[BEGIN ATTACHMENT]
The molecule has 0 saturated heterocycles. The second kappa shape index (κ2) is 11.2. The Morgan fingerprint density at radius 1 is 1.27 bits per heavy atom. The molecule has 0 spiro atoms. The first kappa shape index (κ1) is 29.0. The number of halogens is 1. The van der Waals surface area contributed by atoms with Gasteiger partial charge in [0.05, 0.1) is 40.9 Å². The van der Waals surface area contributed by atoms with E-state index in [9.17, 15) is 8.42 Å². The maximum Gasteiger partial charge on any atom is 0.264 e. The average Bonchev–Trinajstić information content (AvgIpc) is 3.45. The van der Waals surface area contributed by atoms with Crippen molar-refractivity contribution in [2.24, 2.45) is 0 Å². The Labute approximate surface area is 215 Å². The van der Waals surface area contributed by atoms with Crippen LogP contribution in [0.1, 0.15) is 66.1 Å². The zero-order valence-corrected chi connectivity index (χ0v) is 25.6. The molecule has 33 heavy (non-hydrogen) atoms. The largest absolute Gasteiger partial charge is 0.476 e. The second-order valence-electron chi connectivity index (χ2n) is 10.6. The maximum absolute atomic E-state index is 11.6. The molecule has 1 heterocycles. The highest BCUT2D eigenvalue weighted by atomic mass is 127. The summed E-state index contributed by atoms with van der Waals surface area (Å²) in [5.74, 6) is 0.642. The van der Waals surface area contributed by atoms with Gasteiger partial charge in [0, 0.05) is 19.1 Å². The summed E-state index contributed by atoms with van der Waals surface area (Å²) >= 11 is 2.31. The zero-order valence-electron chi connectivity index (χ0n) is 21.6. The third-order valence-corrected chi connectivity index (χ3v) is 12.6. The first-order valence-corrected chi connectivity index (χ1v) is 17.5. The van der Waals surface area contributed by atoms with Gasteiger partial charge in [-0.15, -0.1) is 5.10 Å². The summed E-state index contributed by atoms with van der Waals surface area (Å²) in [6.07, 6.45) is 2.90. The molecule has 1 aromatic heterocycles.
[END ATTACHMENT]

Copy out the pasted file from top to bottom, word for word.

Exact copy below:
The molecule has 0 saturated heterocycles. The second kappa shape index (κ2) is 11.2. The Morgan fingerprint density at radius 1 is 1.27 bits per heavy atom. The molecule has 0 spiro atoms. The first kappa shape index (κ1) is 29.0. The number of halogens is 1. The van der Waals surface area contributed by atoms with Gasteiger partial charge in [0.05, 0.1) is 40.9 Å². The van der Waals surface area contributed by atoms with E-state index in [9.17, 15) is 8.42 Å². The maximum Gasteiger partial charge on any atom is 0.264 e. The average Bonchev–Trinajstić information content (AvgIpc) is 3.45. The van der Waals surface area contributed by atoms with Crippen molar-refractivity contribution in [2.24, 2.45) is 0 Å². The Labute approximate surface area is 215 Å². The van der Waals surface area contributed by atoms with Crippen LogP contribution in [0.1, 0.15) is 66.1 Å². The zero-order valence-corrected chi connectivity index (χ0v) is 25.6. The molecule has 33 heavy (non-hydrogen) atoms. The largest absolute Gasteiger partial charge is 0.476 e. The second-order valence-electron chi connectivity index (χ2n) is 10.6. The maximum absolute atomic E-state index is 11.6. The molecule has 1 heterocycles. The highest BCUT2D eigenvalue weighted by atomic mass is 127. The summed E-state index contributed by atoms with van der Waals surface area (Å²) in [5.74, 6) is 0.642. The van der Waals surface area contributed by atoms with Gasteiger partial charge in [0, 0.05) is 19.1 Å². The summed E-state index contributed by atoms with van der Waals surface area (Å²) >= 11 is 2.31. The zero-order valence-electron chi connectivity index (χ0n) is 21.6. The third-order valence-corrected chi connectivity index (χ3v) is 12.6. The first-order valence-corrected chi connectivity index (χ1v) is 17.5. The van der Waals surface area contributed by atoms with Gasteiger partial charge in [-0.15, -0.1) is 5.10 Å². The summed E-state index contributed by atoms with van der Waals surface area (Å²) in [6.07, 6.45) is 2.90. The molecule has 1 aromatic heterocycles.